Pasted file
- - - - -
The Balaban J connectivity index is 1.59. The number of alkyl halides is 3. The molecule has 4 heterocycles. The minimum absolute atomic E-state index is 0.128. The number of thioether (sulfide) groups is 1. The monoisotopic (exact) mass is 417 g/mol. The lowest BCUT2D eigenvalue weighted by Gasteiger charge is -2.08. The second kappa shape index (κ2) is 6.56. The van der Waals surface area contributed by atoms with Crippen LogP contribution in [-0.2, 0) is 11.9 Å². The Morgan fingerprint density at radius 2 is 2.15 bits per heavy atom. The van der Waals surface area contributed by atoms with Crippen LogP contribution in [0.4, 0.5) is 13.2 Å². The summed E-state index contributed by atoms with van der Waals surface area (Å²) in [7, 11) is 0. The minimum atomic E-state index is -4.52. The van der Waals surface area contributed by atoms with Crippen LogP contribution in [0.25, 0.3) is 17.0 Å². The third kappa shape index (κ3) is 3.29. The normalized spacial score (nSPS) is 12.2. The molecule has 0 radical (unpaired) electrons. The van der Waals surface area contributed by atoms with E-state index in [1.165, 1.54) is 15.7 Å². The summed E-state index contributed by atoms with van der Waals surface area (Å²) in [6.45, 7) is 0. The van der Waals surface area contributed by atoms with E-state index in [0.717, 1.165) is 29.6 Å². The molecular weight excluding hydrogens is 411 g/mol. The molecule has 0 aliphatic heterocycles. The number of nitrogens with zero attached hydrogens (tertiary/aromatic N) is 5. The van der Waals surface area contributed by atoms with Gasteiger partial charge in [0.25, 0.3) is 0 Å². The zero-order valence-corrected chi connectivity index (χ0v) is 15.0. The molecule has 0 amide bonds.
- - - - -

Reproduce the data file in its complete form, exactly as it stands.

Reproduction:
The Balaban J connectivity index is 1.59. The number of alkyl halides is 3. The molecule has 4 heterocycles. The minimum absolute atomic E-state index is 0.128. The number of thioether (sulfide) groups is 1. The monoisotopic (exact) mass is 417 g/mol. The lowest BCUT2D eigenvalue weighted by Gasteiger charge is -2.08. The second kappa shape index (κ2) is 6.56. The van der Waals surface area contributed by atoms with Crippen LogP contribution in [-0.2, 0) is 11.9 Å². The Morgan fingerprint density at radius 2 is 2.15 bits per heavy atom. The van der Waals surface area contributed by atoms with Crippen LogP contribution in [0.4, 0.5) is 13.2 Å². The summed E-state index contributed by atoms with van der Waals surface area (Å²) in [7, 11) is 0. The minimum atomic E-state index is -4.52. The van der Waals surface area contributed by atoms with Crippen LogP contribution in [0.25, 0.3) is 17.0 Å². The third kappa shape index (κ3) is 3.29. The normalized spacial score (nSPS) is 12.2. The molecule has 0 radical (unpaired) electrons. The van der Waals surface area contributed by atoms with E-state index in [1.165, 1.54) is 15.7 Å². The summed E-state index contributed by atoms with van der Waals surface area (Å²) in [6.45, 7) is 0. The van der Waals surface area contributed by atoms with E-state index in [0.717, 1.165) is 29.6 Å². The molecular weight excluding hydrogens is 411 g/mol. The molecule has 0 aliphatic heterocycles. The number of nitrogens with zero attached hydrogens (tertiary/aromatic N) is 5. The van der Waals surface area contributed by atoms with Gasteiger partial charge in [0.25, 0.3) is 0 Å². The zero-order valence-corrected chi connectivity index (χ0v) is 15.0. The molecule has 0 amide bonds.